If you, too, want to deepen your understanding of everything happening in Red Sox Nationa and donâ€šÃ„Ã´t yet have your copy of Feeding the Monster, the Boston Globe and New York Times bestseller thatâ€šÃ„Ã´s been called â€šÃ„ÃºRed Sox porn,” don’t delay: Nowâ€šÃ„Ã´s the perfect time to buy your copy (available from Amazon for only $10.20 (cheap)â€šÃ„Â¶and you can even get your copy inscribed with one of these free, signed, personalized bookplates. Theyâ€šÃ„Ã´re really nice. Seriously: ask anyone you know who has one.
April 5th, 2007 → 4:58 pm @ Seth Mnookin
When my baseball game-watching career is over, I have no doubt that being present when Pedro returned to Boston in a Mets uniform will be one of the highlights (along with that ’99 one hitter at Yankee Stadium. Oh, and the final 8 games of the 2004 season). But as crazy as Fenway was those nights last June — and as crazy as Opening Day in ’05 was — I have a feeling Dice-K’s first start in Red Sox home whites is going to be full-scale, batshit insane.
Again, let’s remember: today’s game was only against the Royals. And, as we all know from Monday, it’s only one game. But, yeah, 7 IPs, 10Ks, 1BB, and a knee-buckling curve that starts off batters with a called strike…I can live with that. (It’s almost, dare I say it…Pedro-esque.) Shoot, even Mr. Covelli L. Crisp got into the action. Nice RBI, Coco!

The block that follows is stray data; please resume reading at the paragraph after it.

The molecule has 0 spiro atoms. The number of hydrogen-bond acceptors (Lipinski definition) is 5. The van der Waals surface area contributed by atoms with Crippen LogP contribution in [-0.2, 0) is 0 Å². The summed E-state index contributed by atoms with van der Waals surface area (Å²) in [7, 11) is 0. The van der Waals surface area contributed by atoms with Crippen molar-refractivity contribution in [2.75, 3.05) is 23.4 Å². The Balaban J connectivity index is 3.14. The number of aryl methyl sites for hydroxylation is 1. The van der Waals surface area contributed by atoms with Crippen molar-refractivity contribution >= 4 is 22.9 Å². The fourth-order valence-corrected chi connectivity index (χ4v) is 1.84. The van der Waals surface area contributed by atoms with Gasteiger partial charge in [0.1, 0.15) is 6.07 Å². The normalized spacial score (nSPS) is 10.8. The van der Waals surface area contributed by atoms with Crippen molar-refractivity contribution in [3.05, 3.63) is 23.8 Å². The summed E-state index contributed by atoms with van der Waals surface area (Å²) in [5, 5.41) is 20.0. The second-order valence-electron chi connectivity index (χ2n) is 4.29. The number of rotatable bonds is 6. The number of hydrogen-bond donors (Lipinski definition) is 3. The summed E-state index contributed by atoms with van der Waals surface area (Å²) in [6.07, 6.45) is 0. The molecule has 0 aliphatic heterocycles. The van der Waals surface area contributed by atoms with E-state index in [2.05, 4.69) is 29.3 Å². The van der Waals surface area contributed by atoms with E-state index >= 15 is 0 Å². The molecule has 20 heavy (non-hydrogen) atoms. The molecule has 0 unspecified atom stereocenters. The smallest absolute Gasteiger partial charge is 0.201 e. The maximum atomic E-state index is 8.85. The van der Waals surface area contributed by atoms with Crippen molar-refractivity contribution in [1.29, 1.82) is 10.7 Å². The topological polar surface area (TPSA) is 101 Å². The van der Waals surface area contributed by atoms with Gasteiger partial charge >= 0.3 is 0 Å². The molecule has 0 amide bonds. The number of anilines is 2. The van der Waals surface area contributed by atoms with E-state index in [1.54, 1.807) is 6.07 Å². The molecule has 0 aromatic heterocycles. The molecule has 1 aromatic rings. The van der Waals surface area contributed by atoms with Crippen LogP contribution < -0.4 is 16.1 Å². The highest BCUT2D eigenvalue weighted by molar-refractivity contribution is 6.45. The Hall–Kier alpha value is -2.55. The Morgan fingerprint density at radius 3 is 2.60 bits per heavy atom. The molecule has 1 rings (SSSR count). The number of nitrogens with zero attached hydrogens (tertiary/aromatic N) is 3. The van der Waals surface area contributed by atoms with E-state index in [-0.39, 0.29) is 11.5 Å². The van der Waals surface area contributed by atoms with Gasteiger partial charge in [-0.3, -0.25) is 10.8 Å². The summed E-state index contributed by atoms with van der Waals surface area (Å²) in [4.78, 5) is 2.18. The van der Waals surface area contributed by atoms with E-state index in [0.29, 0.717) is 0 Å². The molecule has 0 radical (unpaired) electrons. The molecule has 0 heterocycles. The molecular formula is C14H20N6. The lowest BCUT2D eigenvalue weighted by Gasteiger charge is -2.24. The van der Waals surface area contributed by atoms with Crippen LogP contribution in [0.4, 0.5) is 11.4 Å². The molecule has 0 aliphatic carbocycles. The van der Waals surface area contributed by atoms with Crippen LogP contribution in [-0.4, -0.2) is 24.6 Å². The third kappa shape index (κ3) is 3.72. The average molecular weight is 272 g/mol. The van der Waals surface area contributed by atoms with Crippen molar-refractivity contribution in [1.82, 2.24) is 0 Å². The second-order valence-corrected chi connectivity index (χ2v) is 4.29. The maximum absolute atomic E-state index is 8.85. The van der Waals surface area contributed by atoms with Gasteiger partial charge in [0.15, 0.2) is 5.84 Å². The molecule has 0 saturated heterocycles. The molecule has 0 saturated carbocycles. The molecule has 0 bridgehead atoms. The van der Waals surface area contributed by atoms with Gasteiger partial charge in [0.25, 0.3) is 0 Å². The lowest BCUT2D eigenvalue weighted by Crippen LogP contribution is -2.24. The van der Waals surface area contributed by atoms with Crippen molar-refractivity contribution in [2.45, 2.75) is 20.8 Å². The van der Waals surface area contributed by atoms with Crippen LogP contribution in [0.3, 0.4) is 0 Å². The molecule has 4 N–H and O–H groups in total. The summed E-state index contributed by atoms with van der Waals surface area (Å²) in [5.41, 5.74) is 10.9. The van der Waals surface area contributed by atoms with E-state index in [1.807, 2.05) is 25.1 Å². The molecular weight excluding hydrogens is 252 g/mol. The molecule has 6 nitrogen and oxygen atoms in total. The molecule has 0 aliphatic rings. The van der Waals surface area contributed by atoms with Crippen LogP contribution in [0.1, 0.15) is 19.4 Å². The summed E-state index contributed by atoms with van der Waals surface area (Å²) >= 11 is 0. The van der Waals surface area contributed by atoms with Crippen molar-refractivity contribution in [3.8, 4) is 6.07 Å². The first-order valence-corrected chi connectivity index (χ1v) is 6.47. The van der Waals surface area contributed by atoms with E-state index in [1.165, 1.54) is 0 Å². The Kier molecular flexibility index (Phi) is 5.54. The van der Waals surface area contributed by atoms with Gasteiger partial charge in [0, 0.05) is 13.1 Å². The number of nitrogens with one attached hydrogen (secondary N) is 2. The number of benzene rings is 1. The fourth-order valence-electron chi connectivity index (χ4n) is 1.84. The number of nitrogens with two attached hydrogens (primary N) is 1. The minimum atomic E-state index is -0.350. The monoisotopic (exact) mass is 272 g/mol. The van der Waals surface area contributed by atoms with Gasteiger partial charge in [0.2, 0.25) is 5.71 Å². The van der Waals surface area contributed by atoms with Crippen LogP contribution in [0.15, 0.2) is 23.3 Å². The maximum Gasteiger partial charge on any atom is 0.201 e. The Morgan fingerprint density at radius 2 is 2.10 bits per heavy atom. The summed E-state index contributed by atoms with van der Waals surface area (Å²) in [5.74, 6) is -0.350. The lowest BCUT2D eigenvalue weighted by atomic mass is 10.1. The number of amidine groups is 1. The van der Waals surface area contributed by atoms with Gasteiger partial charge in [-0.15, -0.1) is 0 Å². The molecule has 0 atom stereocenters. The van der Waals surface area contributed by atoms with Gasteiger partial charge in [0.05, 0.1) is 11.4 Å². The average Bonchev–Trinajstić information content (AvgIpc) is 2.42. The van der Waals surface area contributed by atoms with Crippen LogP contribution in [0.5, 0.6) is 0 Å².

February 1st, 2007 → 10:06 am @ Seth Mnookin
Let’s see: in the months since the ’06 season ended, the Sox were seconds away from trading Manny, until they weren’t. They were about to lose the rights to Daisuke Matsuzaka, until they didn’t. They signed J.D. Drew to a five-year deal, until they didn’t, and then they did. And in just the last week, the Red Sox were thisclose to a deal to bring Todd Helton to Boston, and then they weren’t. In the midst of all this, the New York Times has been waging a bizarre jihad against Theo Epstein, who, oh, by the way, happened to get married. (Don’t worry: he nuptials did not really feature Coney Island’s Nathan’s hot dogs.)